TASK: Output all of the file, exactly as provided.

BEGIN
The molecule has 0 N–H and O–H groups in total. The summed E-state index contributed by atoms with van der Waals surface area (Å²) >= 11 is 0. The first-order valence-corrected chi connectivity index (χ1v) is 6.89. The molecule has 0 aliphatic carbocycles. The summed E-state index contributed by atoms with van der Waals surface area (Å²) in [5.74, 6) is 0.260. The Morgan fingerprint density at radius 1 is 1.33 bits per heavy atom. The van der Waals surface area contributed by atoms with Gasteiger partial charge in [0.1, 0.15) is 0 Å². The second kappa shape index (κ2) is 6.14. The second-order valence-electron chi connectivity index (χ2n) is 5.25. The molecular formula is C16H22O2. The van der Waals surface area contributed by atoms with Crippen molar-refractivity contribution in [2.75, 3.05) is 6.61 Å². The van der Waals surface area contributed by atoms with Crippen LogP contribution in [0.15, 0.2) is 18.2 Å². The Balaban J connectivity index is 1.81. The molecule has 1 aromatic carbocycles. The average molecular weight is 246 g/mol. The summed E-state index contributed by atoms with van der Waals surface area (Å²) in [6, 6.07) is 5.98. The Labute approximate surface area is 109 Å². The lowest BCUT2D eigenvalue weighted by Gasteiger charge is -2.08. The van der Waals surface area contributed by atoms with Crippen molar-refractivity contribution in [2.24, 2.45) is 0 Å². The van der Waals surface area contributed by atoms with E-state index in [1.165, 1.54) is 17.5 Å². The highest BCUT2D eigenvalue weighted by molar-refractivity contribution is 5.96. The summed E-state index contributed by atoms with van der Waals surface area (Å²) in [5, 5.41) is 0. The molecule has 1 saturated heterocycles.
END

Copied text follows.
The molecule has 0 N–H and O–H groups in total. The summed E-state index contributed by atoms with van der Waals surface area (Å²) >= 11 is 0. The first-order valence-corrected chi connectivity index (χ1v) is 6.89. The molecule has 0 aliphatic carbocycles. The summed E-state index contributed by atoms with van der Waals surface area (Å²) in [5.74, 6) is 0.260. The Morgan fingerprint density at radius 1 is 1.33 bits per heavy atom. The van der Waals surface area contributed by atoms with Gasteiger partial charge in [0.1, 0.15) is 0 Å². The second kappa shape index (κ2) is 6.14. The second-order valence-electron chi connectivity index (χ2n) is 5.25. The molecular formula is C16H22O2. The van der Waals surface area contributed by atoms with Crippen molar-refractivity contribution in [2.75, 3.05) is 6.61 Å². The van der Waals surface area contributed by atoms with Crippen LogP contribution in [0.15, 0.2) is 18.2 Å². The Balaban J connectivity index is 1.81. The molecule has 1 aromatic carbocycles. The average molecular weight is 246 g/mol. The summed E-state index contributed by atoms with van der Waals surface area (Å²) in [6, 6.07) is 5.98. The Labute approximate surface area is 109 Å². The lowest BCUT2D eigenvalue weighted by Gasteiger charge is -2.08. The van der Waals surface area contributed by atoms with Crippen molar-refractivity contribution in [2.24, 2.45) is 0 Å². The van der Waals surface area contributed by atoms with E-state index in [1.165, 1.54) is 17.5 Å². The highest BCUT2D eigenvalue weighted by molar-refractivity contribution is 5.96. The summed E-state index contributed by atoms with van der Waals surface area (Å²) in [5, 5.41) is 0. The molecule has 1 saturated heterocycles.